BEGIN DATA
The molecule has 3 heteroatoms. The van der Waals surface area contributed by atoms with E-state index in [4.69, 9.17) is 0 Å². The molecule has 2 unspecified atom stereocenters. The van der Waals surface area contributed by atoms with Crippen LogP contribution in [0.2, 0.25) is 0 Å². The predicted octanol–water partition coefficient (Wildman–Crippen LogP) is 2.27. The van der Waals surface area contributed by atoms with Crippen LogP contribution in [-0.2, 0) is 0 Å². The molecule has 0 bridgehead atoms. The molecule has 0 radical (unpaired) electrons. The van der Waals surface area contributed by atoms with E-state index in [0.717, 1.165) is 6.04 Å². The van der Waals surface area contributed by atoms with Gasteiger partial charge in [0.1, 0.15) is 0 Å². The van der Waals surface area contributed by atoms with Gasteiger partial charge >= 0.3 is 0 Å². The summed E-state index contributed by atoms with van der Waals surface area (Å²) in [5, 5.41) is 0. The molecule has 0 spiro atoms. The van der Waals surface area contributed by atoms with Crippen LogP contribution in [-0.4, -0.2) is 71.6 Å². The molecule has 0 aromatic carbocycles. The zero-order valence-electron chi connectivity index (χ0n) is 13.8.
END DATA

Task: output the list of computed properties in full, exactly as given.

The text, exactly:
The molecule has 3 heteroatoms. The van der Waals surface area contributed by atoms with E-state index in [4.69, 9.17) is 0 Å². The molecule has 2 unspecified atom stereocenters. The van der Waals surface area contributed by atoms with Crippen LogP contribution in [0.2, 0.25) is 0 Å². The predicted octanol–water partition coefficient (Wildman–Crippen LogP) is 2.27. The van der Waals surface area contributed by atoms with Crippen LogP contribution in [-0.2, 0) is 0 Å². The molecule has 0 bridgehead atoms. The molecule has 0 radical (unpaired) electrons. The van der Waals surface area contributed by atoms with E-state index in [0.717, 1.165) is 6.04 Å². The van der Waals surface area contributed by atoms with Gasteiger partial charge in [0.1, 0.15) is 0 Å². The van der Waals surface area contributed by atoms with Gasteiger partial charge >= 0.3 is 0 Å². The summed E-state index contributed by atoms with van der Waals surface area (Å²) in [5, 5.41) is 0. The molecule has 0 spiro atoms. The van der Waals surface area contributed by atoms with Crippen LogP contribution in [-0.4, -0.2) is 71.6 Å². The molecule has 0 aromatic carbocycles. The zero-order valence-electron chi connectivity index (χ0n) is 13.8.